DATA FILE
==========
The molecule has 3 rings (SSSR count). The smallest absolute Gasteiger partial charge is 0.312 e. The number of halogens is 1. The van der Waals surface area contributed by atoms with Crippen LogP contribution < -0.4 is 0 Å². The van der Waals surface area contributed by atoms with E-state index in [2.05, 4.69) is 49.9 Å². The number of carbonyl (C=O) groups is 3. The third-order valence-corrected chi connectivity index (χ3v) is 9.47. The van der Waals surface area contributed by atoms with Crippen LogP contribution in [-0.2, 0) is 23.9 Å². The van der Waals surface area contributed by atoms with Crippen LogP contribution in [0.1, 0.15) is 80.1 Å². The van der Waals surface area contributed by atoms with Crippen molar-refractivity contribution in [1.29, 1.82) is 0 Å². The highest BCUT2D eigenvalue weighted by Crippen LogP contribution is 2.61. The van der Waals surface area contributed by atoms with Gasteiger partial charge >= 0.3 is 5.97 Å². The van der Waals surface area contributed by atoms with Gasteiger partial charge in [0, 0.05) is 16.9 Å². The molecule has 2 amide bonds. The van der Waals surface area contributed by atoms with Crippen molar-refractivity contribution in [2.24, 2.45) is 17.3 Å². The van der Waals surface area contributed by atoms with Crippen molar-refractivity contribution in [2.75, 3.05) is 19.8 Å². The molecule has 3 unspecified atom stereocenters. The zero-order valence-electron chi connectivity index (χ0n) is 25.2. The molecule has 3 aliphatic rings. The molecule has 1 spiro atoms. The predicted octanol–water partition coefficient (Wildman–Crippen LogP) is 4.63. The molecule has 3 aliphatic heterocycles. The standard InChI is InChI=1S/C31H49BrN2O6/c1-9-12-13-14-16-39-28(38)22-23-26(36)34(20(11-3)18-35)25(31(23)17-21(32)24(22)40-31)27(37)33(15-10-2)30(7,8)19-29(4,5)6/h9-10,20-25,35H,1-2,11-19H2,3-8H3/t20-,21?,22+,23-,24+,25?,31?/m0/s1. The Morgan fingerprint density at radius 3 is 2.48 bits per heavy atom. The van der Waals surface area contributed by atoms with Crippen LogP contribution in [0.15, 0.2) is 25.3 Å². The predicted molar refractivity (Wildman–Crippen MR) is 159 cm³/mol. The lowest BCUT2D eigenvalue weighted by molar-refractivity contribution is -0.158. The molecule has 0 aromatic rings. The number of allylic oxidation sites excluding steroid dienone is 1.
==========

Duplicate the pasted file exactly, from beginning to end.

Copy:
The molecule has 3 rings (SSSR count). The smallest absolute Gasteiger partial charge is 0.312 e. The number of halogens is 1. The van der Waals surface area contributed by atoms with Crippen LogP contribution < -0.4 is 0 Å². The van der Waals surface area contributed by atoms with E-state index in [2.05, 4.69) is 49.9 Å². The number of carbonyl (C=O) groups is 3. The third-order valence-corrected chi connectivity index (χ3v) is 9.47. The van der Waals surface area contributed by atoms with Crippen LogP contribution in [-0.2, 0) is 23.9 Å². The van der Waals surface area contributed by atoms with Crippen LogP contribution in [0.1, 0.15) is 80.1 Å². The van der Waals surface area contributed by atoms with Crippen molar-refractivity contribution in [1.29, 1.82) is 0 Å². The highest BCUT2D eigenvalue weighted by Crippen LogP contribution is 2.61. The van der Waals surface area contributed by atoms with Gasteiger partial charge >= 0.3 is 5.97 Å². The van der Waals surface area contributed by atoms with Gasteiger partial charge in [0, 0.05) is 16.9 Å². The molecule has 2 amide bonds. The van der Waals surface area contributed by atoms with Crippen molar-refractivity contribution in [2.24, 2.45) is 17.3 Å². The van der Waals surface area contributed by atoms with Crippen molar-refractivity contribution in [2.75, 3.05) is 19.8 Å². The molecule has 3 unspecified atom stereocenters. The zero-order valence-electron chi connectivity index (χ0n) is 25.2. The molecule has 3 aliphatic rings. The molecule has 1 spiro atoms. The predicted octanol–water partition coefficient (Wildman–Crippen LogP) is 4.63. The molecule has 3 aliphatic heterocycles. The standard InChI is InChI=1S/C31H49BrN2O6/c1-9-12-13-14-16-39-28(38)22-23-26(36)34(20(11-3)18-35)25(31(23)17-21(32)24(22)40-31)27(37)33(15-10-2)30(7,8)19-29(4,5)6/h9-10,20-25,35H,1-2,11-19H2,3-8H3/t20-,21?,22+,23-,24+,25?,31?/m0/s1. The Morgan fingerprint density at radius 3 is 2.48 bits per heavy atom. The van der Waals surface area contributed by atoms with Crippen LogP contribution in [0.15, 0.2) is 25.3 Å². The predicted molar refractivity (Wildman–Crippen MR) is 159 cm³/mol. The lowest BCUT2D eigenvalue weighted by molar-refractivity contribution is -0.158. The molecule has 0 aromatic rings. The number of allylic oxidation sites excluding steroid dienone is 1.